Toulon is a city steeped in history and character, where visitors can explore France’s second largest naval port, while also enjoying some of the seriously impressive local cuisine.
Toulon’s south coast location means the city has a good amount of hotel stock for visitors. Big-name properties like the 28-room Best Western La Corniche (17 Littoral Frederic Mistral), which overlooks a beach, and the 80-room Holiday Inn Toulon City Centre (1 avenue Rageot de la Touche) cater well for those in search of familiar brands, while the three-star Grand Hôtel Dauphiné (10 rue Berthelot), a 10-minute walk from the city’s main port, is a good mid-priced option. For something more individual, the tiny two-room B&B at La Maison du Bonheur (5 rue Gimelli) gives a friendly welcome.
Toulon itself isn’t the archetypal Provence getaway, but that doesn’t stop the port city providing its fair share of diversion. It has plenty of stores in which to pick up some genuinely impressive purchases, notably among the alleyways around Rue d’Alger and Place Puget – the home furnishings on sale at Décors du Sud (7 place Puget) are a case in point. Elsewhere in town, and tapping into the city’s unbridled passion for the oval ball, there’s rugby-influenced fashion to be found at the Serge Blanco store (9 rue Racine). Near the harbour itself, there are good options for buying fishing and diving items.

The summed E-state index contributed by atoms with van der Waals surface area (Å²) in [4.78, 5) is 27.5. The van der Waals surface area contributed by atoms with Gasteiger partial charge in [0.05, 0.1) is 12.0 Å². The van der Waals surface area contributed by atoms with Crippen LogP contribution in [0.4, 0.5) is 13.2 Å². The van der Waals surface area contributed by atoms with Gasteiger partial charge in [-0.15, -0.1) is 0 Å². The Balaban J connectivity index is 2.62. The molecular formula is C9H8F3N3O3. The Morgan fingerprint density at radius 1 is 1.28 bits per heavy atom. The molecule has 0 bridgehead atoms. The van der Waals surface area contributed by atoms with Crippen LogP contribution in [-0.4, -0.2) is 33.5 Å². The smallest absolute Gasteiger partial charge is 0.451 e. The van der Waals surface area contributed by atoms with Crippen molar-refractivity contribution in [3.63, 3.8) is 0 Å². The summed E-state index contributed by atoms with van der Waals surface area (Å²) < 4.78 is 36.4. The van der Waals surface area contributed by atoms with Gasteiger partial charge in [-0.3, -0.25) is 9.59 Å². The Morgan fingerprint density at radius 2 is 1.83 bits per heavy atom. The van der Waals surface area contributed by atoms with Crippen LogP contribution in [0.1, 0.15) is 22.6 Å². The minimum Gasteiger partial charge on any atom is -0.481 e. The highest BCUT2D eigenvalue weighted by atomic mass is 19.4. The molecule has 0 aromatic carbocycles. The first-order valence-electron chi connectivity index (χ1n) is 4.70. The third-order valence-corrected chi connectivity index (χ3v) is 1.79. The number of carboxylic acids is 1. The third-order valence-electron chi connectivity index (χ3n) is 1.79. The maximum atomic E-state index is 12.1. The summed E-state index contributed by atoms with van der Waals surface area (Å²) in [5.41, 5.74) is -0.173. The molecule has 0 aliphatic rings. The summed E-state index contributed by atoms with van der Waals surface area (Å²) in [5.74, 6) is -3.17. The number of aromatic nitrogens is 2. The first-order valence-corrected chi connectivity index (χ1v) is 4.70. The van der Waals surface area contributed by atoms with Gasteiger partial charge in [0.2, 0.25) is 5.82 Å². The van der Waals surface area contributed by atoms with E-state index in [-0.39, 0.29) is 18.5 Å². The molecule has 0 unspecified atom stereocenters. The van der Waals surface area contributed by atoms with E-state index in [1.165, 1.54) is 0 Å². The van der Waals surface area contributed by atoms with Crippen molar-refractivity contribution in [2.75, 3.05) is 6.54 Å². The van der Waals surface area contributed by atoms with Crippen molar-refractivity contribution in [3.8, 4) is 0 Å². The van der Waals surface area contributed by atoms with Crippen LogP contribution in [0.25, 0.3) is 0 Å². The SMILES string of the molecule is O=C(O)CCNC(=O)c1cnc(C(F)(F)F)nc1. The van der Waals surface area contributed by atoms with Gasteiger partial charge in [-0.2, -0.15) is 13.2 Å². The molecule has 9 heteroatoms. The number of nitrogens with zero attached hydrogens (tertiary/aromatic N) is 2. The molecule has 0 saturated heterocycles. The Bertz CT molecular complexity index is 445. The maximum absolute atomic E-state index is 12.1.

The city streets give stage to numerous fresh produce markets – the Cours Lafayette morning market, taking place daily except Mondays, is especially notable – and one look at the Provençal specialties on display will tell you that you’re in a region that takes food and drink seriously. Top Toulon restaurants include Le Pointilliste (43 rue Picot), La Promesse (250 rue Jean Jaurès) and Les Têtes d’Ail (22 rue des Bonnetières), all of which give the chance to sample first-hand why this area of France has developed a reputation for fresh, unfussy gastronomy. Garlic, tomatoes and olive oil tend to figure regularly.
A festival of Japanese culture and a fixture on the Toulon event calendar since 2006, Mang’Azur promotes everything from manga cartoons to Far East food delicacies. Music, fashion and traditional painting also figure, helping to draw thousands of attendees.
Tournoi Espoirs de Toulon
An international football tournament run outside of the auspices of UEFA or FIFA, the Tournoi Espoirs de Toulon (literally ‘Hopefuls’ Tournament’) involves national teams of players under the age of 21. France, Brazil and England have all previously won the title.
Festival de Musique de Toulon
Otherwise known as ‘Estival’, the Festival de Musique de Toulon focuses largely on orchestral works and baroque recitals, with violin and piano pieces particularly prevalent. The ticketed concerts take place in various venues around the city.
A weekend-long festival dedicated to electronic music and experimental art, TLN draws musicians, DJs and dance music enthusiasts to Toulon. Features include organised concerts, club events, night-time light projections and ‘silent discos’. The majority of artists involved are French.
Jazz à Toulon
Running since the late 1980s, Jazz à Toulon stages some 20 free concerts over a period of more than two weeks, with a special emphasis on vocal jazz. Artists on the bill include international names as well as domestic talent.